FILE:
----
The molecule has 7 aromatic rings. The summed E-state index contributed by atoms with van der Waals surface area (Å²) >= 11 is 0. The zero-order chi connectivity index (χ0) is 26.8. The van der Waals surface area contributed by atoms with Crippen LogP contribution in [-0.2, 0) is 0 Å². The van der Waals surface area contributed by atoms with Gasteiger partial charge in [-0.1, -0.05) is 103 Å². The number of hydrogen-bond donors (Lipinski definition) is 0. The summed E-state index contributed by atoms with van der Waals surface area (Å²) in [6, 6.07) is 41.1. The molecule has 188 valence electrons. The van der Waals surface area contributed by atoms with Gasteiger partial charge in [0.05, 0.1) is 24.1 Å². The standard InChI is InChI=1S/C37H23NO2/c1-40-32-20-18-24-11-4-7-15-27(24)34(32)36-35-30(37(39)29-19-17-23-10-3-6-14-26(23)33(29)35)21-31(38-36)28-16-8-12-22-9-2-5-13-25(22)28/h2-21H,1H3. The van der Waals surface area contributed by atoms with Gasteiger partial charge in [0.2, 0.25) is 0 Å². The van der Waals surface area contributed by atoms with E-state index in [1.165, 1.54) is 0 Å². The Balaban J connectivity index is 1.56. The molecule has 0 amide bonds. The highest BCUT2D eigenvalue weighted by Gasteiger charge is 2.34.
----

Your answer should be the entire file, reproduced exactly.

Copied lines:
The molecule has 7 aromatic rings. The summed E-state index contributed by atoms with van der Waals surface area (Å²) >= 11 is 0. The zero-order chi connectivity index (χ0) is 26.8. The van der Waals surface area contributed by atoms with Crippen LogP contribution in [-0.2, 0) is 0 Å². The van der Waals surface area contributed by atoms with Gasteiger partial charge in [-0.1, -0.05) is 103 Å². The number of hydrogen-bond donors (Lipinski definition) is 0. The summed E-state index contributed by atoms with van der Waals surface area (Å²) in [6, 6.07) is 41.1. The molecule has 188 valence electrons. The van der Waals surface area contributed by atoms with Gasteiger partial charge in [0.05, 0.1) is 24.1 Å². The standard InChI is InChI=1S/C37H23NO2/c1-40-32-20-18-24-11-4-7-15-27(24)34(32)36-35-30(37(39)29-19-17-23-10-3-6-14-26(23)33(29)35)21-31(38-36)28-16-8-12-22-9-2-5-13-25(22)28/h2-21H,1H3. The van der Waals surface area contributed by atoms with Gasteiger partial charge in [0.2, 0.25) is 0 Å². The van der Waals surface area contributed by atoms with E-state index in [1.165, 1.54) is 0 Å². The Balaban J connectivity index is 1.56. The molecule has 0 amide bonds. The highest BCUT2D eigenvalue weighted by Gasteiger charge is 2.34.